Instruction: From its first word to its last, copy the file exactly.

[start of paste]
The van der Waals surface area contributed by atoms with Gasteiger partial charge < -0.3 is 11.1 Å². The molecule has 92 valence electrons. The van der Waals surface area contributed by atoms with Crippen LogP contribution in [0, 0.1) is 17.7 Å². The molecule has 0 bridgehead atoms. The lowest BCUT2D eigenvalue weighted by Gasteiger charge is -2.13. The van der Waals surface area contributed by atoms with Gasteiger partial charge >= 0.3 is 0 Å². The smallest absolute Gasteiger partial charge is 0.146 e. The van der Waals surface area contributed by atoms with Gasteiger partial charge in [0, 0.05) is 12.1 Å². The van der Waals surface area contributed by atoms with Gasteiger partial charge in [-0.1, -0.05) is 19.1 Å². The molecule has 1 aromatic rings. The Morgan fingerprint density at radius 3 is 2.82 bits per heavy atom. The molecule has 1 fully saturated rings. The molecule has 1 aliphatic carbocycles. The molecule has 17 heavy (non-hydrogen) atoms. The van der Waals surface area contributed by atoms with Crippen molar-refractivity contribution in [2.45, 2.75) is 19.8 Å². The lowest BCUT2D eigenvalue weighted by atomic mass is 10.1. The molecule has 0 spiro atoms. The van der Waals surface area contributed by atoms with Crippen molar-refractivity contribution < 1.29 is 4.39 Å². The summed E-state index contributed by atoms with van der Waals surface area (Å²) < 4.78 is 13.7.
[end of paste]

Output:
The van der Waals surface area contributed by atoms with Gasteiger partial charge < -0.3 is 11.1 Å². The molecule has 92 valence electrons. The van der Waals surface area contributed by atoms with Crippen LogP contribution in [0, 0.1) is 17.7 Å². The molecule has 0 bridgehead atoms. The lowest BCUT2D eigenvalue weighted by Gasteiger charge is -2.13. The van der Waals surface area contributed by atoms with Gasteiger partial charge >= 0.3 is 0 Å². The smallest absolute Gasteiger partial charge is 0.146 e. The van der Waals surface area contributed by atoms with Gasteiger partial charge in [0, 0.05) is 12.1 Å². The van der Waals surface area contributed by atoms with Gasteiger partial charge in [-0.1, -0.05) is 19.1 Å². The molecule has 1 aromatic rings. The Morgan fingerprint density at radius 3 is 2.82 bits per heavy atom. The molecule has 1 fully saturated rings. The molecule has 1 aliphatic carbocycles. The molecule has 17 heavy (non-hydrogen) atoms. The van der Waals surface area contributed by atoms with Crippen molar-refractivity contribution in [2.45, 2.75) is 19.8 Å². The lowest BCUT2D eigenvalue weighted by atomic mass is 10.1. The molecule has 0 spiro atoms. The van der Waals surface area contributed by atoms with Crippen molar-refractivity contribution < 1.29 is 4.39 Å². The summed E-state index contributed by atoms with van der Waals surface area (Å²) < 4.78 is 13.7.